Fluorescence confocal microscopy devices display large areas of tissue with high resolution and low magnification in a manner that is analogous to that seen in thin histopathological sections. Confocal images (750 × 750 μm) are stitched together to create mosaics to display large areas of tissue, as required for surgical pathologic analysis. Modern FCM devices are able to display wide field of view mosaics of up to 12 × 12 mm; this corresponds to a view with 2× magnification—a view that is routinely used by Mohs surgeons when reading frozen pathologic sections with a standard light microscope.4,6 Mosaics are created in less than 3 minutes, whereas histopathologic analysis of frozen sections is time consuming, requiring 15 to 30 minutes per stage.7

However, this new imaging technique is entirely different and therefore must be validated. Recent studies have demonstrated an excellent correlation between ex vivo FCM images and histopathologic findings for nonmelanoma skin cancer.6 In a blind evaluation, residual BCC was detected in freshly excised Mohs tissue with an overall high sensitivity and specificity when compared with the gold standard of frozen section stained with hematoxylin-eosin (H&E).810

Fluorescence confocal microscopy has the potential to improve diagnostic accuracy. Moreover, large-area mosaicing may offer a means for rapid examination of BCC directly in fresh excisions while minimizing labor and costs. Ex vivo FCM is the biggest advance in Mohs surgery for decades and may evolve into an entirely new alternative to histopathologic analysis of frozen sections. The technology may enable the implementation of rapid surgical bedside pathologic analysis to guide Mohs surgery.

The feasibility of FCM for rapid bedside pathologic analysis has been widely described with good sensitivity and specificity5,9,10 and may represent a time-saving alternative to the use of frozen sections during classic Mohs surgery or microscopically controlled surgery.4,11,12 However, to our knowledge, no diagnostic BCC criteria have been reported to date.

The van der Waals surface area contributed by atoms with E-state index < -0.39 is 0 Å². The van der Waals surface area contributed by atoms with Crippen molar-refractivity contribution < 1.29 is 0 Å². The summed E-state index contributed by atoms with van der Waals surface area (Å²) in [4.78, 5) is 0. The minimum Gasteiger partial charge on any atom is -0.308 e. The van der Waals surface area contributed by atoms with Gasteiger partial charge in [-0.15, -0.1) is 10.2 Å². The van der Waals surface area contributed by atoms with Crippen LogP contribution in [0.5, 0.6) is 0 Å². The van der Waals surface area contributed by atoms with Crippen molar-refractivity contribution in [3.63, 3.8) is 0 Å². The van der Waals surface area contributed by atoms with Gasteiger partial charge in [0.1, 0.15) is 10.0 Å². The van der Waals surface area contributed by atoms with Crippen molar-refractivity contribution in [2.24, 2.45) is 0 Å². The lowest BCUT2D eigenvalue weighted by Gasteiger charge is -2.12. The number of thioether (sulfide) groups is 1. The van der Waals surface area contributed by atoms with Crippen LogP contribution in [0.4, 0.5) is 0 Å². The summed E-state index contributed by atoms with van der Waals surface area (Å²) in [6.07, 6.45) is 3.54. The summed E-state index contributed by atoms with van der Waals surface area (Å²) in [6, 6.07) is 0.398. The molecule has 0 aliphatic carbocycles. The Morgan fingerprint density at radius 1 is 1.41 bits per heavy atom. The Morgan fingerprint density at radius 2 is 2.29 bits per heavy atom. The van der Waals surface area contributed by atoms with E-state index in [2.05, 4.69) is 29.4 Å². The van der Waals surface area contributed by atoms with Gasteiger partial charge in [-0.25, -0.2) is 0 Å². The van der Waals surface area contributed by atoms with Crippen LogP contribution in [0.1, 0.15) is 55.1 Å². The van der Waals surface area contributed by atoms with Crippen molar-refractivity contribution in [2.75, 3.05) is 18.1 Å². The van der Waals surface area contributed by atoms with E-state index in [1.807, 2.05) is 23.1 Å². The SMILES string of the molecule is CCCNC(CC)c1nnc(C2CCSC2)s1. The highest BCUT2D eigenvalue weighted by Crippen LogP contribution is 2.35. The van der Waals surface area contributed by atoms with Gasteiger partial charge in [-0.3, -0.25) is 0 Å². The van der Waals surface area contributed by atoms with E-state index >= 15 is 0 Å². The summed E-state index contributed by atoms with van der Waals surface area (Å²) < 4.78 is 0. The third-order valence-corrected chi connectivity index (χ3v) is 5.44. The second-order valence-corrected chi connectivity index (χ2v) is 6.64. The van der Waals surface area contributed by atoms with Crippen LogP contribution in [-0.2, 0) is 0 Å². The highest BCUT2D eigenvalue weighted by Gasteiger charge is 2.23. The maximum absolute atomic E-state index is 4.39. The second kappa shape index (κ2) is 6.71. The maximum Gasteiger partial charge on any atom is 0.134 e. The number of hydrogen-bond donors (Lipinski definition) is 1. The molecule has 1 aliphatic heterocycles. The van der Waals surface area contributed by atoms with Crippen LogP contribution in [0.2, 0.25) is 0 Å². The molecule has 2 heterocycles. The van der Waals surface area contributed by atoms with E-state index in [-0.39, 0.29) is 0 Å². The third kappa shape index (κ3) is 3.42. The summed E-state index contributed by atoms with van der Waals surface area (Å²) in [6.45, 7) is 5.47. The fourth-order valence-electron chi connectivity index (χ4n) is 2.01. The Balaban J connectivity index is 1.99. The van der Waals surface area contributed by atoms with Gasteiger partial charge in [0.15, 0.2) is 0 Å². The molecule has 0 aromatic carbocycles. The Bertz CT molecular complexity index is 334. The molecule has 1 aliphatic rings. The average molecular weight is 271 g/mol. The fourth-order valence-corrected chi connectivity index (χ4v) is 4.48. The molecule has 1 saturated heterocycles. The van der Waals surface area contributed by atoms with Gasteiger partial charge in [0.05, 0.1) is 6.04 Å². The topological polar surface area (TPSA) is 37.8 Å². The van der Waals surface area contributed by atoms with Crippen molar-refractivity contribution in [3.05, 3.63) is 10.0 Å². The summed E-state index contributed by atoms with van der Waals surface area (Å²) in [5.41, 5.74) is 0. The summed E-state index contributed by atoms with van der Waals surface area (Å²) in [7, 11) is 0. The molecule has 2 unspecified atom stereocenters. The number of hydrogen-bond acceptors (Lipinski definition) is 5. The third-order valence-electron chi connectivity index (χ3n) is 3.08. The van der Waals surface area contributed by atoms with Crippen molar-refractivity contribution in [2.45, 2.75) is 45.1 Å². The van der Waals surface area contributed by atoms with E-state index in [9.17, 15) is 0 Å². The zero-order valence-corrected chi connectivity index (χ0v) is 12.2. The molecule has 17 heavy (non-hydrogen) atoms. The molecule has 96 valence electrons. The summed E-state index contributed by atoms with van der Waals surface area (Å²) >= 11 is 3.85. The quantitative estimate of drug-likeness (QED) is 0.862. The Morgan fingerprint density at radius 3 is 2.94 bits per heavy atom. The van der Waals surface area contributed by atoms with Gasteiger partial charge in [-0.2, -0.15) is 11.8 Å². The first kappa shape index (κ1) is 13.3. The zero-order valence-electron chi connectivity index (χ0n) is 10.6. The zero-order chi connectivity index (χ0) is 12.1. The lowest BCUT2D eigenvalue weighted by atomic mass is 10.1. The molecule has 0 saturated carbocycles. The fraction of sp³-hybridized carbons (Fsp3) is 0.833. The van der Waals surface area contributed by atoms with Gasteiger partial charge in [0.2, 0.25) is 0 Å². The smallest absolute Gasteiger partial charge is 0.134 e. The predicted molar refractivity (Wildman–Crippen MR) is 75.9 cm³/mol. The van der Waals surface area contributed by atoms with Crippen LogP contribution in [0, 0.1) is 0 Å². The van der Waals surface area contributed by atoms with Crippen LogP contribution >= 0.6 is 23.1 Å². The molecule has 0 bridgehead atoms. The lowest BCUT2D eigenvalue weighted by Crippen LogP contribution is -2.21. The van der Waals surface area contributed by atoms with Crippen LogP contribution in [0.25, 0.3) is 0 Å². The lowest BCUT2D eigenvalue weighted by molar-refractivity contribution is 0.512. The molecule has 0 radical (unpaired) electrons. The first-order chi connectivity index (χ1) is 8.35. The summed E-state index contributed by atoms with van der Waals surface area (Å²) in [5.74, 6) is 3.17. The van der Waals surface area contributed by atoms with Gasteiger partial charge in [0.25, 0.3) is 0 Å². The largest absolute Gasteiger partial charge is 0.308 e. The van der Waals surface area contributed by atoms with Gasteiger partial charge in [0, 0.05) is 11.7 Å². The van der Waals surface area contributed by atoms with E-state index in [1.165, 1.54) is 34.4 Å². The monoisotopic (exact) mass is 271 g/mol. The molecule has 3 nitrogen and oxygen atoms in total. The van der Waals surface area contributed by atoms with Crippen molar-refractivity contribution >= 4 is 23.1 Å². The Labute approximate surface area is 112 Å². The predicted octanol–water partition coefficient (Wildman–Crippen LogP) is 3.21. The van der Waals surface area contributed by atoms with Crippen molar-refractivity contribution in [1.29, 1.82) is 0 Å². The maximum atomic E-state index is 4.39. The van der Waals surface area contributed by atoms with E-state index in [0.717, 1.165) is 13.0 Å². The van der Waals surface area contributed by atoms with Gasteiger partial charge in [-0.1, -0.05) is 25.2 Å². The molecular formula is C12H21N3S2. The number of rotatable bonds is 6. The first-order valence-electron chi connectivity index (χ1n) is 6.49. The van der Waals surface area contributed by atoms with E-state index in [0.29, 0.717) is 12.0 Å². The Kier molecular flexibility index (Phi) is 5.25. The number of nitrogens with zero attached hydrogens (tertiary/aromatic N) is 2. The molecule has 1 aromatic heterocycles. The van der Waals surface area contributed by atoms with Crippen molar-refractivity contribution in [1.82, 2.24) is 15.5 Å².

The goals of this study are 2-fold. First, we aim to describe and validate FCM criteria for BCC because they are lacking in the medical literature. Second, we also want to describe FCM characteristics and criteria for the main BCC subtypes and validate them, demonstrating the overall agreement with classic pathologic analysis.

Study Sample and Tissue Collection

Eighty consecutive patients from our Mohs Surgery Unit (Hospital Clínic, Barcelona, Spain) with 84 surgically removed BCCs were prospectively enrolled in the study. All patients underwent classic Mohs surgery (45° incision), and all lesions were at least 1 cm in their maximum diameter. The study was approved by the ethics committee of the Hospital Clínic and the University of Barcelona, Spain (registry No. 2010/5492).

Details of tumor location, status (primary or recurrence), and histopathologic subtype, as well as patient demographic data, are listed in Table 1. A 1-mm vertical central strip of tissue from the first Mohs stage center was taken without disruption of the tissue margins for ulterior frozen section assessment. All 84 lesion centers were imaged under FCM, creating a 12 × 12 mm Vivablock mosaic for each one. For technical reasons, 15 panels were not optimal for evaluation and were discarded. Finally, 69 tumor specimens from 66 patients were evaluated. Both surgery and FCM mosaicing imaging were performed prospectively by the first author (A.B.) during Mohs surgery.

Table Graphic Jump LocationTable 1.  Characteristics of 69 Tumors in 66 Patients
Fluorescence Confocal Microscopy